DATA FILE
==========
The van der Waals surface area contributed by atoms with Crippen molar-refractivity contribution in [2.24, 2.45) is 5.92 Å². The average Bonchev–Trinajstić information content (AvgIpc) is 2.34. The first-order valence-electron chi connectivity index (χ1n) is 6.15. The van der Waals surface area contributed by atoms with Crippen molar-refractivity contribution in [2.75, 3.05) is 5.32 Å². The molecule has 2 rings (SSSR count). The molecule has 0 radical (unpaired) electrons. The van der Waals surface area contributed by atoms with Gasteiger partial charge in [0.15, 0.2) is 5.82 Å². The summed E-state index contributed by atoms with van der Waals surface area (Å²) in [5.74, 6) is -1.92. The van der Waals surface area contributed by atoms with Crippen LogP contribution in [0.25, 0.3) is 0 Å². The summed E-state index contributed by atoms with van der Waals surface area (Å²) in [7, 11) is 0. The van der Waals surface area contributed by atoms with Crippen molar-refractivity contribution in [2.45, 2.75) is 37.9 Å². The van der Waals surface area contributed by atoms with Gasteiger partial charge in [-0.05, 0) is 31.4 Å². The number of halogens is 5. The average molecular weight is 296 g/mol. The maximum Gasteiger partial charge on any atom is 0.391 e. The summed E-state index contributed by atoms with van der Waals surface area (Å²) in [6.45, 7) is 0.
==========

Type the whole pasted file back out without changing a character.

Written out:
The van der Waals surface area contributed by atoms with Crippen molar-refractivity contribution in [2.24, 2.45) is 5.92 Å². The average Bonchev–Trinajstić information content (AvgIpc) is 2.34. The first-order valence-electron chi connectivity index (χ1n) is 6.15. The van der Waals surface area contributed by atoms with Crippen molar-refractivity contribution in [2.75, 3.05) is 5.32 Å². The molecule has 2 rings (SSSR count). The molecule has 0 radical (unpaired) electrons. The van der Waals surface area contributed by atoms with Gasteiger partial charge in [0.15, 0.2) is 5.82 Å². The summed E-state index contributed by atoms with van der Waals surface area (Å²) in [5.74, 6) is -1.92. The van der Waals surface area contributed by atoms with Crippen LogP contribution in [0.25, 0.3) is 0 Å². The summed E-state index contributed by atoms with van der Waals surface area (Å²) in [7, 11) is 0. The van der Waals surface area contributed by atoms with Crippen molar-refractivity contribution in [2.45, 2.75) is 37.9 Å². The van der Waals surface area contributed by atoms with Gasteiger partial charge in [-0.05, 0) is 31.4 Å². The number of halogens is 5. The average molecular weight is 296 g/mol. The maximum Gasteiger partial charge on any atom is 0.391 e. The summed E-state index contributed by atoms with van der Waals surface area (Å²) in [6.45, 7) is 0.